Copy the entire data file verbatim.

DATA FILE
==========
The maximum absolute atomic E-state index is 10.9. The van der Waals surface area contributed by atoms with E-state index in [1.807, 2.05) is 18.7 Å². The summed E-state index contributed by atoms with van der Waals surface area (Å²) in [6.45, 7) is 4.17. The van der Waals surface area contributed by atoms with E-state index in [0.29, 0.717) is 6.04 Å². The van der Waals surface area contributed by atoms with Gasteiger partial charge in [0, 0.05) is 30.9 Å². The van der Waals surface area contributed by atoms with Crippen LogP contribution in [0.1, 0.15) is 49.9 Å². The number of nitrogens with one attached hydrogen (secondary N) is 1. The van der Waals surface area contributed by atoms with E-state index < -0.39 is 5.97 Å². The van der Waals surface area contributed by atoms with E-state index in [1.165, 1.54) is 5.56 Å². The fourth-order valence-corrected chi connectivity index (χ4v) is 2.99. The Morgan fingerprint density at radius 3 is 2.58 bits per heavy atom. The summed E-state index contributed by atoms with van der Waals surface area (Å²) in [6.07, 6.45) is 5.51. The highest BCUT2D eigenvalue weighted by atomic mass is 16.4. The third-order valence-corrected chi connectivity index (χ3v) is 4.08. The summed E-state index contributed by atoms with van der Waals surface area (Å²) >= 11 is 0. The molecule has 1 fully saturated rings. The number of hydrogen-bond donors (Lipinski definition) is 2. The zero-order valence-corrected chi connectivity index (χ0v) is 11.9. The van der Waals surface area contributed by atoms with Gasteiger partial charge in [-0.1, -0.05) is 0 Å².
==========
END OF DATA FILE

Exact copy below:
The maximum absolute atomic E-state index is 10.9. The van der Waals surface area contributed by atoms with E-state index in [1.807, 2.05) is 18.7 Å². The summed E-state index contributed by atoms with van der Waals surface area (Å²) in [6.45, 7) is 4.17. The van der Waals surface area contributed by atoms with E-state index in [0.29, 0.717) is 6.04 Å². The van der Waals surface area contributed by atoms with Gasteiger partial charge in [0, 0.05) is 30.9 Å². The van der Waals surface area contributed by atoms with Crippen LogP contribution in [0.1, 0.15) is 49.9 Å². The number of nitrogens with one attached hydrogen (secondary N) is 1. The van der Waals surface area contributed by atoms with E-state index < -0.39 is 5.97 Å². The van der Waals surface area contributed by atoms with E-state index in [1.165, 1.54) is 5.56 Å². The fourth-order valence-corrected chi connectivity index (χ4v) is 2.99. The Morgan fingerprint density at radius 3 is 2.58 bits per heavy atom. The summed E-state index contributed by atoms with van der Waals surface area (Å²) in [6.07, 6.45) is 5.51. The highest BCUT2D eigenvalue weighted by atomic mass is 16.4. The third-order valence-corrected chi connectivity index (χ3v) is 4.08. The summed E-state index contributed by atoms with van der Waals surface area (Å²) >= 11 is 0. The molecule has 1 fully saturated rings. The number of hydrogen-bond donors (Lipinski definition) is 2. The zero-order valence-corrected chi connectivity index (χ0v) is 11.9. The van der Waals surface area contributed by atoms with Gasteiger partial charge in [-0.1, -0.05) is 0 Å².